Monday, December 15, 2008

Sleep less get fatter?


The association between sleep duration and obesity in older adults

Background: Reduced sleep has been reported to predict obesity in children and young adults. However, studies based on self-report have been unable to identify an association in older populations. In this study, the cross-sectional associations between sleep duration measured objectively and measures of weight and body composition were assessed in two cohorts of older adults.

Methods: Wrist actigraphy was performed for a mean (s.d.) of 5.2 (0.9) nights in 3055 men (age: 67–96 years) participating in the Osteoporotic Fractures in Men Study (MrOS) and 4.1 (0.8) nights in 3052 women (age: 70–99 years) participating in the Study of Osteoporotic Fractures (SOF). A subgroup of 2862 men and 455 women also underwent polysomnography to measure sleep apnea severity.

Results: Compared to those sleeping an average of 7–8 h per night, and after adjusting for multiple risk factors and medical conditions, a sleep duration of less than 5 h was associated with a body mass index (BMI) that was on average 2.5 kg/m2 (95% confidence interval (CI): 2.0–2.9) greater in men and 1.8 kg/m2 (95% CI: 1.1–2.4) greater in women. The odds of obesity (BMI 30 kg/m2) was 3.7-fold greater (95% CI: 2.7–5.0) in men and 2.3-fold greater in women (95% CI: 1.6–3.1) who slept less than 5 h. Short sleep was also associated with central body fat distribution and increased percent body fat. These associations persisted after adjusting for sleep apnea, insomnia and daytime sleepiness.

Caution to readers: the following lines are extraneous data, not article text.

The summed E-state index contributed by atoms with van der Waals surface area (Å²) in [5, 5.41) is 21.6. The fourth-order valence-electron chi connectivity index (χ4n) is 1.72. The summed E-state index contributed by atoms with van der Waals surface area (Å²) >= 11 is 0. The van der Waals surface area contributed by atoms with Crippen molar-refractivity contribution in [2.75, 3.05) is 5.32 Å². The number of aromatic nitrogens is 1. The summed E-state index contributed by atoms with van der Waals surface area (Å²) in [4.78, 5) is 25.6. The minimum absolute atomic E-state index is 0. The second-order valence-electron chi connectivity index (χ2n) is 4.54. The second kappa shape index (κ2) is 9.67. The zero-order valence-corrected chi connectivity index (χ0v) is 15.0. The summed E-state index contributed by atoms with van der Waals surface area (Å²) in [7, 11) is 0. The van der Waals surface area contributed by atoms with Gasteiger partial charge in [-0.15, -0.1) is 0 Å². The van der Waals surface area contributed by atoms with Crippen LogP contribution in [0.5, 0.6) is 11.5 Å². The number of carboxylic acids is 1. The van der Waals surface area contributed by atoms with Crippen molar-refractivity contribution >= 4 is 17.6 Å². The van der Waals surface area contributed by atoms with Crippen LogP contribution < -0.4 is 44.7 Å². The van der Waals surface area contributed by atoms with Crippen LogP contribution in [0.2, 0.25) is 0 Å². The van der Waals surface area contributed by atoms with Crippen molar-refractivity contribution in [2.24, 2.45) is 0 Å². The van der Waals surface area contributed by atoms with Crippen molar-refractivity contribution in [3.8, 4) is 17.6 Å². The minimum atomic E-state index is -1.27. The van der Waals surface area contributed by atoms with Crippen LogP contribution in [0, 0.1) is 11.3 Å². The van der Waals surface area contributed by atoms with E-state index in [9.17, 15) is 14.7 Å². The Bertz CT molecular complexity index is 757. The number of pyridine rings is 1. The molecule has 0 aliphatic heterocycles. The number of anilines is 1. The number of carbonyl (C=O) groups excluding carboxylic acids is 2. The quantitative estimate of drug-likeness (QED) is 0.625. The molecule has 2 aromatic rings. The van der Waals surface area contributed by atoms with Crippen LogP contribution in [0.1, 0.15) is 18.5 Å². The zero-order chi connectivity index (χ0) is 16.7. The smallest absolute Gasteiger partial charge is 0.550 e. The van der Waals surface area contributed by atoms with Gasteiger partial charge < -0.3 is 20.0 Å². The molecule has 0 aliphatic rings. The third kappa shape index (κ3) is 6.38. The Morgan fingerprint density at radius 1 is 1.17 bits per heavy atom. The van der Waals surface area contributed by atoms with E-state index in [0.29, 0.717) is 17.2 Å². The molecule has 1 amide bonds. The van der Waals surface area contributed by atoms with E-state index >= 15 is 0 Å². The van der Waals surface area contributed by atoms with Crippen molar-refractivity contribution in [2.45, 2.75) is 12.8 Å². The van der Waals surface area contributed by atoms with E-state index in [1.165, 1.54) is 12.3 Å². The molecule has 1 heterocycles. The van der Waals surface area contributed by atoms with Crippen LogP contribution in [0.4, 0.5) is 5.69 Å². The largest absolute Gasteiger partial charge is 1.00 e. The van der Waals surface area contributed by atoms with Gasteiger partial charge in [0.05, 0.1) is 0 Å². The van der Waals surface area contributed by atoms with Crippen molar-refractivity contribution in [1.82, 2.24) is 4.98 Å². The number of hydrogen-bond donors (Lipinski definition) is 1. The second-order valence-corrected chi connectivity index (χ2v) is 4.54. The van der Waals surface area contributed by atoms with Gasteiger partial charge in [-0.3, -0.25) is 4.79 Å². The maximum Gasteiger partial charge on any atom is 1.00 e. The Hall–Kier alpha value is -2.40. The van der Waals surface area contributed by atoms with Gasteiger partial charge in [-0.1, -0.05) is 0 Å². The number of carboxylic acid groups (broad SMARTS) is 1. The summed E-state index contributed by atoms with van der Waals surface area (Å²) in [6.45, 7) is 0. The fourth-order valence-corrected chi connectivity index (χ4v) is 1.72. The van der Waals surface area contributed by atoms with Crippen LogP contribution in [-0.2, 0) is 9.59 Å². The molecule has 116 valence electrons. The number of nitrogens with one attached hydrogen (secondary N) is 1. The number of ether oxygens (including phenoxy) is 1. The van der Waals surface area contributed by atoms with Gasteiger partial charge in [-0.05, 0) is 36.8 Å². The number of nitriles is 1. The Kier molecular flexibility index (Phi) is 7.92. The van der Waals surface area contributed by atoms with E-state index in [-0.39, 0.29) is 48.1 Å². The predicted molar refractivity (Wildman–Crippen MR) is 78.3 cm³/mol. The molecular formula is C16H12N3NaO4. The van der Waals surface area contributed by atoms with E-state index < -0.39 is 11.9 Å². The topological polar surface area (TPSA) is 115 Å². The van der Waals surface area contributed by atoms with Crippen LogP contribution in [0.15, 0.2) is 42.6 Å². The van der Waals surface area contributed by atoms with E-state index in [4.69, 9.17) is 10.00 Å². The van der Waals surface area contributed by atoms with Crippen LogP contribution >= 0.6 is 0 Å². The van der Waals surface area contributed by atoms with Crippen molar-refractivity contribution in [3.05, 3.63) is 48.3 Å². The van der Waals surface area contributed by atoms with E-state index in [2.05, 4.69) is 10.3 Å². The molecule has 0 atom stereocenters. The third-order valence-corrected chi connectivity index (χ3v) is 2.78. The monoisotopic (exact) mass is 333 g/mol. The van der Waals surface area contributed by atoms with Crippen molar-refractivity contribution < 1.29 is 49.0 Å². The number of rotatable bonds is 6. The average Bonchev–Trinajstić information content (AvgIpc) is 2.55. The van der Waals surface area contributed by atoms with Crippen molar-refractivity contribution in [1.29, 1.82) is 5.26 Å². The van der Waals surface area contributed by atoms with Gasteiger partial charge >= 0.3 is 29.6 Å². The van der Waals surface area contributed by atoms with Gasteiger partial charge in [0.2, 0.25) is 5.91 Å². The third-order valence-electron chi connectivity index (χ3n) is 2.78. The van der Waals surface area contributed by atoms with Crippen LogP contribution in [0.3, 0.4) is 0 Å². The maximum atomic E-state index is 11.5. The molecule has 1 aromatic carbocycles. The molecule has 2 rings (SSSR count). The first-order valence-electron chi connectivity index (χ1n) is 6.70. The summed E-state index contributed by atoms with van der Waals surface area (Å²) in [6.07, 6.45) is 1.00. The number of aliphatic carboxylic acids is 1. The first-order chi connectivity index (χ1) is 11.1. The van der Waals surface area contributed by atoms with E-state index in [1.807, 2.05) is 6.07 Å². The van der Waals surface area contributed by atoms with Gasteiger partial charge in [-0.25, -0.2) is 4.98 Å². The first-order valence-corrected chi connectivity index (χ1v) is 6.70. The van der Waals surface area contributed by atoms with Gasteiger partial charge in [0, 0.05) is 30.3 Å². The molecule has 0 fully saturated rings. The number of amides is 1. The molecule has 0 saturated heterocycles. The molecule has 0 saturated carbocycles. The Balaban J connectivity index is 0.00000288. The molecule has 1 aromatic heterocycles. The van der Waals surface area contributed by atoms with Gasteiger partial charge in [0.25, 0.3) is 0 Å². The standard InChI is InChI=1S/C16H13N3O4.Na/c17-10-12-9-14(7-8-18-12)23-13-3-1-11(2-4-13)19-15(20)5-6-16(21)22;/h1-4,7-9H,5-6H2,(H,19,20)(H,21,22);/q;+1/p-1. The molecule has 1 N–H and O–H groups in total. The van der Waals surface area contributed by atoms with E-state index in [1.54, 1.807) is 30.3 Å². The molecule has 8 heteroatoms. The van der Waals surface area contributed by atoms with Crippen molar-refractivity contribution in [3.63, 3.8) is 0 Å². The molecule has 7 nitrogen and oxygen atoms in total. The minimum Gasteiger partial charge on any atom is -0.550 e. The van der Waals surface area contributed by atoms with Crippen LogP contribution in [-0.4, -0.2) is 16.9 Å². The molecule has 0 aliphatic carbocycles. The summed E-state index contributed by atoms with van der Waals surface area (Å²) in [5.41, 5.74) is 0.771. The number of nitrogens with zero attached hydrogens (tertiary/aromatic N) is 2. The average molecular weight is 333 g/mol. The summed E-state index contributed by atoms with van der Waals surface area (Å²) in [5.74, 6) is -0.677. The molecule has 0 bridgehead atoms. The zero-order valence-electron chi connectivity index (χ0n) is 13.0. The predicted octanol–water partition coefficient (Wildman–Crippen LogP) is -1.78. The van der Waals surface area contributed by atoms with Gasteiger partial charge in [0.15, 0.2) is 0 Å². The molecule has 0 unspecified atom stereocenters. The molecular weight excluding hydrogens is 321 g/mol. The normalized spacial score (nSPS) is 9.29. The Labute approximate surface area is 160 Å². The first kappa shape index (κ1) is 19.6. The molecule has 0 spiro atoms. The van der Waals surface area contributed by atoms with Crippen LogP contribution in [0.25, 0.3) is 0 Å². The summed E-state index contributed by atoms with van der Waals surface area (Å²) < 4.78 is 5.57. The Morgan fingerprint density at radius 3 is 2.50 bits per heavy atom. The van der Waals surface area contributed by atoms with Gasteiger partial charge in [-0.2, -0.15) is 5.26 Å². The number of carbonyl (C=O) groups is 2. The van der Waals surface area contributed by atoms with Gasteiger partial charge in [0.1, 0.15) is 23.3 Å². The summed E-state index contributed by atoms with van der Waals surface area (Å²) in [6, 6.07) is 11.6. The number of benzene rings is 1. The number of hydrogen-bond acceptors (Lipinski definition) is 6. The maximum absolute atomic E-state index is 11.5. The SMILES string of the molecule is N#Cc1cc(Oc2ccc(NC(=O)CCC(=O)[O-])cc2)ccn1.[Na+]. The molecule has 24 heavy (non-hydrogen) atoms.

Conclusions: In older men and women, actigraphy-ascertained reduced sleep durations are strongly associated with greater adiposity.

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